We can add bits to that mask. We can subtract bits from that mask. But I want you to know the default subnet mask values. We have four different IP addresses. The way you’re going to recognise the subnet mask is by classifying an IP address into a class. And there are five different classes of IP addresses: ABC, D, and E. And you can tell the class of an IP address by looking at the first octet, that first decimal number. If that first decimal number is in the range of one to 126, that’s a class A network. and its default subnet mask is eight bits. So, in dotted decimal, that is 2550 zero. Or since it has eight bits in the subnetmask, we could write that in prefix notation, slash notation, or cider notation as eight. A class B address is going to have its first octet in the range of 128 to 191. Its default subnet mask is going to have 16 addresses. And in dotted decimal, that’s going to be 255-25500, or simply 16. And you might be wondering what happened to 127. It looks like we skipped over that. We did. Because 127 is reserved for a special purpose It’s reserved as a loopback address.

For example, if you wanted to test your computer to make sure it had an operational network interface card, You could do what is called a “ping.” You could say pingspace: one hundred and twenty-seven, zero, one. And if your network interface card is functional, you’ll get a response, and they’ll say, “Yeah, I can get to that,” because you’re getting to yourself. It’s a loopback IP address. That’s the reason we skipped 127. A class C address is going to have a value in the first octet in the range of 192 through 223. It’s going to have 24 binary ones in its subnet mask and dotted decimal. That’s 255-255-2550. Or we could just say 24. Now, things get a bit different when we get into the last two classes, a Class D and a Class E address. They do not have default subnet masks, which we also refer to as “class full” subnet masks. Let’s consider Class D. Its first octet value is going to be in the range of 224 through 239, but it doesn’t have the concept of a subnet mask.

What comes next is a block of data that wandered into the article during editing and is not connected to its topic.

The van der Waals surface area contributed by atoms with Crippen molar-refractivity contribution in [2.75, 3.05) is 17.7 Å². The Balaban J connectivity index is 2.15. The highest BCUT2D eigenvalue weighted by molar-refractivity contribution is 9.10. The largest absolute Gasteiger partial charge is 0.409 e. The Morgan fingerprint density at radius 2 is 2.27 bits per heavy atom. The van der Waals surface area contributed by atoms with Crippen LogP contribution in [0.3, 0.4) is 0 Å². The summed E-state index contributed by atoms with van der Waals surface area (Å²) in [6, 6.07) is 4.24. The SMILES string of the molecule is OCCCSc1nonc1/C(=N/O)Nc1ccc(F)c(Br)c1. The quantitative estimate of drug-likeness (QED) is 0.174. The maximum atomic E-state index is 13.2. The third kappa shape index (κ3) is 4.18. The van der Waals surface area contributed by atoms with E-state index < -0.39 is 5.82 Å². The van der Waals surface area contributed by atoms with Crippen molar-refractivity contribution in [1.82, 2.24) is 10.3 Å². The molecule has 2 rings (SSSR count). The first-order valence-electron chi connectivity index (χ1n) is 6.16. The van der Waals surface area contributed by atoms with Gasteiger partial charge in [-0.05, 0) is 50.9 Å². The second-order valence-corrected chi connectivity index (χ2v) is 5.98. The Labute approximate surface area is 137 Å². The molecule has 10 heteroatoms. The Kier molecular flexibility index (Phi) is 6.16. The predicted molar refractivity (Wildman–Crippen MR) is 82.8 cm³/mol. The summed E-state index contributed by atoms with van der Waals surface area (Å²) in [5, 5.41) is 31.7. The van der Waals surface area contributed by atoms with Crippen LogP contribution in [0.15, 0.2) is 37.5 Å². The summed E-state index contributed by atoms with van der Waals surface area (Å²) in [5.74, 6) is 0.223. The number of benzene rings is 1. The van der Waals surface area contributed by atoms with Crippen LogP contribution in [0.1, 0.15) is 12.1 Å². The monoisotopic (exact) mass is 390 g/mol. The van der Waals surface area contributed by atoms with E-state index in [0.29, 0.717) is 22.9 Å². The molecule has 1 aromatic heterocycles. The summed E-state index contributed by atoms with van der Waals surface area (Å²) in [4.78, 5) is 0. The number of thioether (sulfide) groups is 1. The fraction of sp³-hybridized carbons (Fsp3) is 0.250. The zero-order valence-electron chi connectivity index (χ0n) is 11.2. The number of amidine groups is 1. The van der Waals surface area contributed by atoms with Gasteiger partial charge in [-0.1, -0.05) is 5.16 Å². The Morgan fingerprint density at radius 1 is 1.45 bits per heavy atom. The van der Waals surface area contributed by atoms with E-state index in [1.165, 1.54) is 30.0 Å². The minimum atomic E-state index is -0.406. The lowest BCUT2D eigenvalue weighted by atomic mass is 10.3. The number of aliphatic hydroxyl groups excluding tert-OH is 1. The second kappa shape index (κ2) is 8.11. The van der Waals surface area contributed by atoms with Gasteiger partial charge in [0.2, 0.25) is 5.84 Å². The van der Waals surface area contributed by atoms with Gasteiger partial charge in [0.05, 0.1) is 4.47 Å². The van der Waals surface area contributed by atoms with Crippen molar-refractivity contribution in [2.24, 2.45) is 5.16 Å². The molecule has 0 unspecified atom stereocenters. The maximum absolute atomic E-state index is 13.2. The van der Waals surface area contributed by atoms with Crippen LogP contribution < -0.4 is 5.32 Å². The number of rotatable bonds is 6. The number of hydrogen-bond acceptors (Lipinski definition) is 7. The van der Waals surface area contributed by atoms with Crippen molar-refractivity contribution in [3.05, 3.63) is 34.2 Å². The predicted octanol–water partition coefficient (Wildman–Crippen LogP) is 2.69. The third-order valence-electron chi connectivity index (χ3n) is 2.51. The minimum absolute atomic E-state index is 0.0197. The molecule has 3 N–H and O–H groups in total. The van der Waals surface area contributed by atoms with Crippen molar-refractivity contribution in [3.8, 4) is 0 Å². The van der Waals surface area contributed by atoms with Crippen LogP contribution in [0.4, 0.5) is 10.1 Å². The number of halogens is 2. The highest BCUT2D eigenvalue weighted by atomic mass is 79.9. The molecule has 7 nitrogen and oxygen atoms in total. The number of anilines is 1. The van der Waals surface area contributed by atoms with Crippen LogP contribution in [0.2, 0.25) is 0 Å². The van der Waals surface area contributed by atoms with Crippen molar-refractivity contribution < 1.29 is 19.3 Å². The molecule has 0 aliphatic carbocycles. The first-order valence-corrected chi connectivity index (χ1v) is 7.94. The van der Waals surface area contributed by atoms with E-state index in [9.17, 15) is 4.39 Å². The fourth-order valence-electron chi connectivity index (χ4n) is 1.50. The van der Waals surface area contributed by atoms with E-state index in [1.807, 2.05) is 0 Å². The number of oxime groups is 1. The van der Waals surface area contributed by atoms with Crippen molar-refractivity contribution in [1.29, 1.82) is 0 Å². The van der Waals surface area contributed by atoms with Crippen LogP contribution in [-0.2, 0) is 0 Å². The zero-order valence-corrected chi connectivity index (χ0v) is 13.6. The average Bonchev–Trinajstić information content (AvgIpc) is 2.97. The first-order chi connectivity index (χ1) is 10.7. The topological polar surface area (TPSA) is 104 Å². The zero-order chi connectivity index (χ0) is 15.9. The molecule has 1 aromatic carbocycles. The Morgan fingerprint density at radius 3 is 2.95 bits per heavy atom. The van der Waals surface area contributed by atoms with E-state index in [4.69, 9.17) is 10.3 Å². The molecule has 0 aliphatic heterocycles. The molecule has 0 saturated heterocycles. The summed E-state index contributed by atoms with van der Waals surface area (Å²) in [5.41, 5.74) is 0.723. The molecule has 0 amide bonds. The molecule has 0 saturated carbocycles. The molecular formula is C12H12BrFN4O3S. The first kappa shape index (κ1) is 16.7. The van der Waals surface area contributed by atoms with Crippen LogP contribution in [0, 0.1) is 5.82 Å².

You see, we’re never going to assign a Class D IP address to a device. A Class D IP address is used for something called multicasting. It can be a destination address. Think of a multicast address. In other words, a class D address. Think of that as something like a club that you could join. You and other members join this club, and that club is its own entity that contains these members. And if I wanted to send information to all the members, I could simply send information to the club, and every member of the club would get that information. same thing with multitasking. You’re going to define a multicast group address as a Class D address, and you can send information to that address, and it will go to all the members of that multicast group. But you’re never going to assign a Class D address to a device. Now, a Class E address I predict you will never use I’ve been in this business for over three decades now, and I’ve always heard that a Class E address is used for experimental purposes. Well, after 30 years, I’ve never seen such an experiment, and I doubt that you will either, especially with the advent of IP version 6, which will eventually replace IP version 4. but you can recognise a classy address. It’s got a value in its first octet in the range of 240 to 255. But again, there’s no concept of a default subnet map for client e-mail addresses.

6. 9.5 Public vs. Private IPv4 Addresses

When it comes to IP version four addresses, I’ve got some bad news. And that’s why we’re out. You can no longer go to your numbering authority and say, “Hey, I’d like this big block of IP version 4 addresses.” They cannot give you a class B block of addresses. For example, now, back in the early 19, when Iwas working at a university, yeah, we went to ourcountry’s numbering authority, and we asked for a group ofaddresses, and they gave us an entire Class B network. I mean, there are thousands upon thousands of IP addresses that are publicly rabble on the Internet.